The 25 Bosses circles les Trois Pignons, the vast playground of woodland, beaches and boulders within Fontainebleau forest, taking in the high points along the way. It translates (less romantically) as something like the 25 bumps. We had the walk pegged, in all our wisdom, as a good rest day or rainy day activity. As it turns out it isn't really either unless you have a pretty decent hiking fitness, or don't mind sliding down wet jumbles of rocks - although we managed it, not objecting to the latter, our fitness is probably substandard and we definitely felt it the next day.
An idiot abroad.
As a way to really experience the size and variety of landscape in les Trois Pignons, it couldn't be better. We went on a journey, along higgledy-piggledy rocky paths, through deep, quiet, shadowy forest, emerging to sunny hillsides speckled with purple dots of heather and then more forest that bordered on the tropical, steamy and lush with small sprawling chestnut trees. The viewpoints are epic and almost definitely worth the climbs, especially to see the ring of hilltops that we had already topped, and the surrounding fields spread away.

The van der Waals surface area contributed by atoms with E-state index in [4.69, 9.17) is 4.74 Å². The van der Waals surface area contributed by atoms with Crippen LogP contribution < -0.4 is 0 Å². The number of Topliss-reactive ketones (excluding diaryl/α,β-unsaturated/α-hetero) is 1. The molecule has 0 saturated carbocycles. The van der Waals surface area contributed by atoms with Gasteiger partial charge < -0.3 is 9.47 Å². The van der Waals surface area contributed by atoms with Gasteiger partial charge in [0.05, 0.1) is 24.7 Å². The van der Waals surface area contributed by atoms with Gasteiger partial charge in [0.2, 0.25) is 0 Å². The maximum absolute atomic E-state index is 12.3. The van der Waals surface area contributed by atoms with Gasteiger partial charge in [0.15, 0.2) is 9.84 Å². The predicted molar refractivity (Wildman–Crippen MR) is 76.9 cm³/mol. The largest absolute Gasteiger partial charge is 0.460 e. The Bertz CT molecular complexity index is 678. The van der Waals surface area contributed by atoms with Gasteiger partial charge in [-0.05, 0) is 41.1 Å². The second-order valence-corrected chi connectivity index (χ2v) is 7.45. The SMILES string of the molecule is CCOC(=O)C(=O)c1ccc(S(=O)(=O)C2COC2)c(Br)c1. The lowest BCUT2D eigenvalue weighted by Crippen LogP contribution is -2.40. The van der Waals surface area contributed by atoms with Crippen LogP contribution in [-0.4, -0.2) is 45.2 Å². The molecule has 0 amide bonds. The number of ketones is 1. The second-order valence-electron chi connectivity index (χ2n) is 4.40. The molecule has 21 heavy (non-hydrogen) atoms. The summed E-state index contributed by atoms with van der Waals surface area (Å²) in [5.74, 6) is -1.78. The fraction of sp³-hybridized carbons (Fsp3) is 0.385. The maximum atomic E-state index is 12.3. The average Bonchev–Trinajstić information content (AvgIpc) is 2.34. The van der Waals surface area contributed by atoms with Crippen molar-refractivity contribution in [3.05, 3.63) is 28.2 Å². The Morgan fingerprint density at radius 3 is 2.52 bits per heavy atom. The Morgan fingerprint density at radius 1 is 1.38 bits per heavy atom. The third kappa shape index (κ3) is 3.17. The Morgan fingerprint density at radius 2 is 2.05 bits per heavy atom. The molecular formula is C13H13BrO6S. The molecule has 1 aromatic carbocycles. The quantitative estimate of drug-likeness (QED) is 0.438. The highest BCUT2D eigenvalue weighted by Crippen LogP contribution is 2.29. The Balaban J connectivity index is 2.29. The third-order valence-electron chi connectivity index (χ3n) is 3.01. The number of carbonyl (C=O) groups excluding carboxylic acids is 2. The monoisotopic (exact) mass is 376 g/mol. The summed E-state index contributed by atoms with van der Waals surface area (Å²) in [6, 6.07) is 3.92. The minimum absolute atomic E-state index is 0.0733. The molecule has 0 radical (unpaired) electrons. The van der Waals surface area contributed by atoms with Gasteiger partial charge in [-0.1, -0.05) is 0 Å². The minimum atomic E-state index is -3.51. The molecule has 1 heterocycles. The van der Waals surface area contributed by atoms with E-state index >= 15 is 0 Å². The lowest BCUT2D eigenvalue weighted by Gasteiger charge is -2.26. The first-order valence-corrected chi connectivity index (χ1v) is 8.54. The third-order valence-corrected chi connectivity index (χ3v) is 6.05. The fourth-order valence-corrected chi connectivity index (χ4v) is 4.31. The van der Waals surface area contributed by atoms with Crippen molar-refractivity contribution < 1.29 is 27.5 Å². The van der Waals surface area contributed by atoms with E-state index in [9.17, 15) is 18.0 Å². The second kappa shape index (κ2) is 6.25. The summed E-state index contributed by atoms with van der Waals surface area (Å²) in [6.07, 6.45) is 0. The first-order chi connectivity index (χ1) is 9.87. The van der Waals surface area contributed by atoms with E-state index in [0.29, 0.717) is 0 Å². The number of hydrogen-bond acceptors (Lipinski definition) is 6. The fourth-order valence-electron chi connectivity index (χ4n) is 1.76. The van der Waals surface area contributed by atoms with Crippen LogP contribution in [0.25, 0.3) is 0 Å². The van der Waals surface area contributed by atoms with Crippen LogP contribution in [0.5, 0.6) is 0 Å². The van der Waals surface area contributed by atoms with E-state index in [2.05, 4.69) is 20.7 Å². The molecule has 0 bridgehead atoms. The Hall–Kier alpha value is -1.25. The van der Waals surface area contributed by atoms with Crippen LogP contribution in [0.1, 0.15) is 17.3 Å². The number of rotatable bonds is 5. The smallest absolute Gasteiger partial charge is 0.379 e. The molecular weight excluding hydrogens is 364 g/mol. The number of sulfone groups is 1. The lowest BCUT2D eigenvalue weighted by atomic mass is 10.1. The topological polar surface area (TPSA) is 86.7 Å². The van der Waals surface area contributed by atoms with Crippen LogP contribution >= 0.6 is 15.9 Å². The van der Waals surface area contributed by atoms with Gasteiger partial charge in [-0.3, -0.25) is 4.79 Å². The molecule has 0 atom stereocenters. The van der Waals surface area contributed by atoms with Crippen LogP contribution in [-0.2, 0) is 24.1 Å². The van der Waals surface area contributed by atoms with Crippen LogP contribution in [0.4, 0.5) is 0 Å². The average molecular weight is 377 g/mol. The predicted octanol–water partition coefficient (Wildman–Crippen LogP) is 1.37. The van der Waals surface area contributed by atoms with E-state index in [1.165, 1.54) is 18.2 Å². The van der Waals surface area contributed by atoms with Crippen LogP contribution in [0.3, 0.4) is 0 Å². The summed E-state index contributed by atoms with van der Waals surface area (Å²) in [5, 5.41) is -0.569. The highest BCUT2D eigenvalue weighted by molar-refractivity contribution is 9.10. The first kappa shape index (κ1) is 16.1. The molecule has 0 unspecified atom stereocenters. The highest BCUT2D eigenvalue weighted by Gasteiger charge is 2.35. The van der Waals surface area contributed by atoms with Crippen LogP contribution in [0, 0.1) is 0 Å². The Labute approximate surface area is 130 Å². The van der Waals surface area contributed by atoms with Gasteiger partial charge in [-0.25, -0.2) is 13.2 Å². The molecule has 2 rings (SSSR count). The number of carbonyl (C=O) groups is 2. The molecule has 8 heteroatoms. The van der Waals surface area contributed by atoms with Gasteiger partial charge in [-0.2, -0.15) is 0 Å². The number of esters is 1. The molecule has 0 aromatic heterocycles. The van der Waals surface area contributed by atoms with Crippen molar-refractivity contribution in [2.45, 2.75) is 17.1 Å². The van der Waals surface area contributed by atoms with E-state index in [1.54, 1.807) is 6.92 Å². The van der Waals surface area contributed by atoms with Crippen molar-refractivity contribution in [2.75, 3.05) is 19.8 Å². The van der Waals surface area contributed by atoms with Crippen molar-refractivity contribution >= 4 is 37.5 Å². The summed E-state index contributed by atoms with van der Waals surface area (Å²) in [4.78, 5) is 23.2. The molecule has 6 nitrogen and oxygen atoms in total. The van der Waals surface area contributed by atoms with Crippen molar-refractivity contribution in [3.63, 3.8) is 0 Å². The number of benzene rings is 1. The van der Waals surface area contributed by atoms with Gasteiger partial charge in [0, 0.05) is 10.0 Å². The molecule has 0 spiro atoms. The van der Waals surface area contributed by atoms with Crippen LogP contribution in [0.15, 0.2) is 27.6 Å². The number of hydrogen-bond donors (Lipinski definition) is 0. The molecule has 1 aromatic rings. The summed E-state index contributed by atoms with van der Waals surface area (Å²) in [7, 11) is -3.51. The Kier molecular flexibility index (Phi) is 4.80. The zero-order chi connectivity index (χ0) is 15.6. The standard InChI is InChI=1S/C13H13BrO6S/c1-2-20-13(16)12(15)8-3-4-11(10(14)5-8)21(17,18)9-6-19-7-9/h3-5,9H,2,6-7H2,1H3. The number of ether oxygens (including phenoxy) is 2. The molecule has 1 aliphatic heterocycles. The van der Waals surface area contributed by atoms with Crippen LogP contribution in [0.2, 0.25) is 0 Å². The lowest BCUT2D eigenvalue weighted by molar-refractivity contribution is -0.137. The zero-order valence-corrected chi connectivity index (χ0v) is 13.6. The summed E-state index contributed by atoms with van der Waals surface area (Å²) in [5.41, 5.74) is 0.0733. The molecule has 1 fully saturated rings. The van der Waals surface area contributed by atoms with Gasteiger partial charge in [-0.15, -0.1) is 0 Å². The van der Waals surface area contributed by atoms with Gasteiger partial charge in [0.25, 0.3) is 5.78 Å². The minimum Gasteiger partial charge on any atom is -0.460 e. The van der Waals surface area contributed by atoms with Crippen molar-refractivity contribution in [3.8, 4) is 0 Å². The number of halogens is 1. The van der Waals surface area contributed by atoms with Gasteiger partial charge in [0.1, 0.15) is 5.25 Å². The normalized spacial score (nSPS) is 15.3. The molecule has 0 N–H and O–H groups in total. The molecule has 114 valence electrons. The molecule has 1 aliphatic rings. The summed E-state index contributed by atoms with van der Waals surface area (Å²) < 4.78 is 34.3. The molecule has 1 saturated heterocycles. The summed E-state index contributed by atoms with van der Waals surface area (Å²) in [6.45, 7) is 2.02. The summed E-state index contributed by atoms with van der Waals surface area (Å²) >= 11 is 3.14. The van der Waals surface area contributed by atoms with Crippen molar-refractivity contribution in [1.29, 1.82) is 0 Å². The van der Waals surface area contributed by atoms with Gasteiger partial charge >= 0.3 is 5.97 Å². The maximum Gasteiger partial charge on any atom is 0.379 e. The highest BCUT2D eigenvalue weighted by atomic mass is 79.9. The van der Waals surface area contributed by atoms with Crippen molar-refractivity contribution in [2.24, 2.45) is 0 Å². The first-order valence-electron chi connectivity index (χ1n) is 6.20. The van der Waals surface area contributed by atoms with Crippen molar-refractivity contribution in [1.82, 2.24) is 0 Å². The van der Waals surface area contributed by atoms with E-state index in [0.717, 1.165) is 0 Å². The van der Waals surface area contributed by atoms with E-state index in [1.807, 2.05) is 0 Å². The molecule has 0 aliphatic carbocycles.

One of the most striking areas is that surrounding Rocher de Potala, in the south of the trail. The forest here suffered from fires last year and is now barren of mature trees, but vivid green with the regrowth of saplings and undergrowth and coloured here and there with flowers. The huge clearing is almost oppressively warm and silent, completely still, and giant, charred skeletons of trees serve as a reminder of what it might have looked like. Last year over 65ha were burnt, despite fire being prohibited in the forest.
We began from the Croix-Saint-Jerome car park, near La Musardiere camping, and the hike took us around ten hours in total. This does include for some faffing, our rather slow pace, and a certain amount of time spent in a shallow cave sheltering from a particularly heavy bout of rain. The trail was fantastically easy to follow, almost a dot-to-dot along the paths, following the red dashes that herded us in the right direction. There is some scrambling, and some small jumps, but nothing too hairy for the most part. There isn't really any opportunity to refuel or re-water on route, and it did feel isolated at times, although in reality we were never too far from a road - not that we ever saw or heard one.
Altitude (total): 800-900m, depending on source
High point: 124m
Time: 10 hours approx (shameful, the powers that be say six hours, record sits at 1hr35...)
Sandwiches eaten: two
Sandwiches we wished we'd eaten: at least six